Current_Issue.tar.gz - Kentucky Fried Linux

For most people, the word kernel inspires visions of corn, wheat or possibly fried chicken. Here in the Linux world, although we still might appreciate The Colonel's 11 herbs and spices, kernel means something much more profound. The kernel is Linux. Sure we add lots of fancy programs, interfaces and command-line tools, but in the end, Linux is the kernel. This month, we focus on it.

Do you ever smugly brag about the uptime of your Linux machines to your Windows friends? I don't know about you, but every time I do, either the power goes out or I have to reboot due to a kernel upgrade. Thankfully, Waseem Daher shows us a bit about Ksplice. Using Ksplice, software updates can be applied without rebooting the Linux machine. Add to that a battery backup, and we can all brag to our friends about uptimes. Unless, that is, we're running an old kernel and they come over 498 days after we first started. (Uptime wraparound hasn't been a problem for a while, but most of us still remember it.)

One of the jobs the kernel has is to schedule CPU time for different processes. We have a few different looks at kernel schedulers: a real-time scheduler that Ankita Garg explains and a “Completely Fair” scheduler that Chandandeep Singh Pabla tells us about. One of the great strengths of the Linux kernel is its flexibility, and that should be fairly evident after reading this month's issue.

All Linux admins worth their salt know that a properly maintained Linux machine is a fairly secure beast. “Fairly secure” usually isn't satisfactory, however, and that's where people like Mick Bauer come into play. This month, he continues his series on setting up a secure proxy, but he also interviews Anthony Lineberry about /dev/mem rootkits. The best security specialist is a paranoid security specialist, and Mick does his best to worry us all a bit.

If all this kernel talk is beginning to worry you that this issue has nothing for you, fear not! I'd be lying if I claimed to do any work with the kernel anymore. In fact, not since the days of compiling Debian kernels for my PowerPC hardware have I even used anything but the stock kernel that comes with my distro. We realize you might fit into that boat as well, so we've stuffed a ton of other stuff between these covers just for you. (And maybe for me.)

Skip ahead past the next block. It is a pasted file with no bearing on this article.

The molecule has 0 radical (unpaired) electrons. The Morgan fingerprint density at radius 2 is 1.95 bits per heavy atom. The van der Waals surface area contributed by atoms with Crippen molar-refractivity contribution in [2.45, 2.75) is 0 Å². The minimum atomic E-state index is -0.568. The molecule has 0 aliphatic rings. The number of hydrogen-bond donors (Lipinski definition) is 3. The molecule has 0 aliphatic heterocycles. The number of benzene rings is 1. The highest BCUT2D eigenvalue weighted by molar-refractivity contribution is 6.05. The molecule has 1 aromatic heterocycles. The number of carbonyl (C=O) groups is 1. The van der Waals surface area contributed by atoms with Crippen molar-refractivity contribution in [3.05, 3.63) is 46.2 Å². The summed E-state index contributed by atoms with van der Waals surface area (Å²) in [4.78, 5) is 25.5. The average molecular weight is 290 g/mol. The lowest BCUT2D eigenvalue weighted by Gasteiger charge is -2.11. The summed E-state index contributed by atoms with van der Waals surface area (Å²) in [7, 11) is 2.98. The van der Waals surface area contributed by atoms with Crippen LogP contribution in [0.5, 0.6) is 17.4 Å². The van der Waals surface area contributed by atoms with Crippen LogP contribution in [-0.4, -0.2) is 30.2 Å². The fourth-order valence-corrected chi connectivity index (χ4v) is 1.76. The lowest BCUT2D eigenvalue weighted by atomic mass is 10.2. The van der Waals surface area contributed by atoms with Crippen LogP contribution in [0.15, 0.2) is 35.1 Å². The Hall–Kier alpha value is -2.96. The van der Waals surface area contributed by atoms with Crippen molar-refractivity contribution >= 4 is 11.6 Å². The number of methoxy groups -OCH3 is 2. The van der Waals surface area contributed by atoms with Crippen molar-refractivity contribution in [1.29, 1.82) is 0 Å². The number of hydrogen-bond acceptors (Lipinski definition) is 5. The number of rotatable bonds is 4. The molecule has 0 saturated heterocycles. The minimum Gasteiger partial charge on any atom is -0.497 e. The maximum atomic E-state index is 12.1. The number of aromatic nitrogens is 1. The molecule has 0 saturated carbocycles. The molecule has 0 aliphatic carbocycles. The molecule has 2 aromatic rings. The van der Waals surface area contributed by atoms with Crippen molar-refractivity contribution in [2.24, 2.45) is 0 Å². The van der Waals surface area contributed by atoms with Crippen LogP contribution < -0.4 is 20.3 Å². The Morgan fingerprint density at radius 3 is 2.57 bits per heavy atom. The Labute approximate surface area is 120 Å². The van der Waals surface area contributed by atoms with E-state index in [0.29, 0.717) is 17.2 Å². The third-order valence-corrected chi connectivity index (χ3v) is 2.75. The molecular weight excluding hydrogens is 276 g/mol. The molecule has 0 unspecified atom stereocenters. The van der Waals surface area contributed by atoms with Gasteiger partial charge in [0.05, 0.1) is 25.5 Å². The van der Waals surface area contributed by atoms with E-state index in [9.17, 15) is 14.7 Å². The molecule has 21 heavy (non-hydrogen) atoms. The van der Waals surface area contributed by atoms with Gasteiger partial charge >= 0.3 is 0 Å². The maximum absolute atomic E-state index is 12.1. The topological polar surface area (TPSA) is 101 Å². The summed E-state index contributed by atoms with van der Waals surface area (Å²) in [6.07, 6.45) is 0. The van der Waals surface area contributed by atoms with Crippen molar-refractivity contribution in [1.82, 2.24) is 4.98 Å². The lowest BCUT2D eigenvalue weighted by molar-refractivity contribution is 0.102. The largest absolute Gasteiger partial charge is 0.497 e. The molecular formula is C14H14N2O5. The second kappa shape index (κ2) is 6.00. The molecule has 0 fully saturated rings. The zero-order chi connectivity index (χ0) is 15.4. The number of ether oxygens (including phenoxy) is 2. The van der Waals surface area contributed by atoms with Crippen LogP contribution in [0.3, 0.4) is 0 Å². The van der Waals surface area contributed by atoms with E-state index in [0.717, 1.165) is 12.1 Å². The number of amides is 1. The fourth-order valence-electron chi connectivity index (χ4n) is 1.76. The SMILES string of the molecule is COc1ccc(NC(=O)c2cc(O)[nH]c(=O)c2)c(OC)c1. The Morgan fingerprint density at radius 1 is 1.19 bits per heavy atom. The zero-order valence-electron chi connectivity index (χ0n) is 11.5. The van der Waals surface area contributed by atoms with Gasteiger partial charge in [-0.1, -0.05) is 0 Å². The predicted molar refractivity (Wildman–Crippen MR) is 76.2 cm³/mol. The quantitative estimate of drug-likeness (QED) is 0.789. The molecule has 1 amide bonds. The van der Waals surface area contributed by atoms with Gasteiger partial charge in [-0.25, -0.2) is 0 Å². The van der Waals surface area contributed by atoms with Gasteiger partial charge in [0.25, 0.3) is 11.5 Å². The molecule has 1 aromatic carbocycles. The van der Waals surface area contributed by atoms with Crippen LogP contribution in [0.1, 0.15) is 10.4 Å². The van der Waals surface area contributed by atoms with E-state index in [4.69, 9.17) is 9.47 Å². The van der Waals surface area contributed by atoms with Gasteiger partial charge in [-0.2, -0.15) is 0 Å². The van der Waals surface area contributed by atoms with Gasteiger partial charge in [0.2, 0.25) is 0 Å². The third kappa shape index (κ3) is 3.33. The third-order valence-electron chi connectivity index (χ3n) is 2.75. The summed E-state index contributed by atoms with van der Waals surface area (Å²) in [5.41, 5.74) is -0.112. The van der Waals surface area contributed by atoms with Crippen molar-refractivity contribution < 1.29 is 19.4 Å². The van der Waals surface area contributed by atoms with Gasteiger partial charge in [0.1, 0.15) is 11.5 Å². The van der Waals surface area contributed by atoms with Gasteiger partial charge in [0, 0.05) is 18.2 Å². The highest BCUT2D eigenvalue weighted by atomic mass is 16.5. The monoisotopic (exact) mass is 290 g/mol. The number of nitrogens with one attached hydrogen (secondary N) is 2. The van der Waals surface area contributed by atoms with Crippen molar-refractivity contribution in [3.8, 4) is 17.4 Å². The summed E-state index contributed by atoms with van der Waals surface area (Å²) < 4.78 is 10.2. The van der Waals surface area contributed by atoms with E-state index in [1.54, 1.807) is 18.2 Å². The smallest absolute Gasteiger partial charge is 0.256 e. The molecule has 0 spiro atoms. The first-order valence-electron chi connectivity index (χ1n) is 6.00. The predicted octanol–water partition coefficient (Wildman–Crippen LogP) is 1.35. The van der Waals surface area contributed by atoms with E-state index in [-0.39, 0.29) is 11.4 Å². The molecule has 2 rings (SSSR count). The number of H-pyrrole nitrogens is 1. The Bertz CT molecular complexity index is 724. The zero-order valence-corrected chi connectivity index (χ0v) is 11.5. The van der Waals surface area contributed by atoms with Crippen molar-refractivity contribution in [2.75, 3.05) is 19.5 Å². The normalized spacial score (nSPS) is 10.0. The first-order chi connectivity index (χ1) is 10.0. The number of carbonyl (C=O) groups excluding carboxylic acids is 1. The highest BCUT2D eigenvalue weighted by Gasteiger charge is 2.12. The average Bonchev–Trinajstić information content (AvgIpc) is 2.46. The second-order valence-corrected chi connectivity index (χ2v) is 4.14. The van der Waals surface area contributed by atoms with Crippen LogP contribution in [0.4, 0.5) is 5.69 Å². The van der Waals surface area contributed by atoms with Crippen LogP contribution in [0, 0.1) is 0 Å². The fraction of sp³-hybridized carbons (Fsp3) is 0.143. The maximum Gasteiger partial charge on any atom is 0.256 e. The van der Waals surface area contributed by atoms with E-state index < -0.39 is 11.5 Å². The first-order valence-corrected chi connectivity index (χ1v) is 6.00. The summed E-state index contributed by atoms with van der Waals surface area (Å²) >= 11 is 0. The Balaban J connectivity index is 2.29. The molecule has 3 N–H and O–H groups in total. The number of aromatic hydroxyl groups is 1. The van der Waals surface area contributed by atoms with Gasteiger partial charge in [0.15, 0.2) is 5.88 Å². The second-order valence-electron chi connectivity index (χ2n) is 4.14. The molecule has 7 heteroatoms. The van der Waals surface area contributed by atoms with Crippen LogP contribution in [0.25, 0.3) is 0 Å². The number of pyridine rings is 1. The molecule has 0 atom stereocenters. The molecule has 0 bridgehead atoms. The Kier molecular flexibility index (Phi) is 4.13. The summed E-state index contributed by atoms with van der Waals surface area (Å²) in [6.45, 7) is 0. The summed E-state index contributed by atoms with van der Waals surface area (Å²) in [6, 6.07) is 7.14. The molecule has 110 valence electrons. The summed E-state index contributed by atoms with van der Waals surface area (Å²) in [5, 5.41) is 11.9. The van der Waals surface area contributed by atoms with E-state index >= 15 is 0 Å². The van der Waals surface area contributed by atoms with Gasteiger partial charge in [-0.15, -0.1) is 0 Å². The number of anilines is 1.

Kyle Rankin shows us how to join the instant-messaging bandwagon without ever leaving the comfort of our IRC windows. With Bitlbee, you can pretend everyone on the planet uses IRC, even if they're using the dreaded MSN Messenger. To follow that up, Kyle and Bill Childers are back to their spatting. This time, they're arguing over the usefulness of Twitter. As a Twitter user myself, I think I lean toward Bill's side this month, but feel free to choose for yourself.

Dave Taylor takes us back to the command line as we dissect the English language a bit. Of course, we have the computer do the dirty work, but in the end, you'll learn a bit about scripting language and the English language. Reuven M. Lerner teaches us about Fixtures and Factories in your Rails projects. If you program in Rails and work with databases, you won't want to miss Reuven's column.

We didn't stop there. Marcel Gagné demonstrates eyeOS—an entire operating system you can control from a Web browser. You get to set up a little cloud computing system of your very own! Add to that our normal list of reviews, product announcements and regular columns, and this issue is bound to please even the most obscure Linux user. So go get your can of corn kernels, a bag of wheat kernels or even a bucket of chicken, and sit back to enjoy this issue of Linux Journal.

Shawn Powers is the Associate Editor for Linux Journal. He's also the Gadget Guy for, and he has an interesting collection of vintage Garfield coffee mugs. Don't let his silly hairdo fool you, he's a pretty ordinary guy and can be reached via e-mail at Or, swing by the #linuxjournal IRC channel on


Shawn Powers is an Associate Editor for Linux Journal. You might find him chatting on the IRC channel, or Twitter

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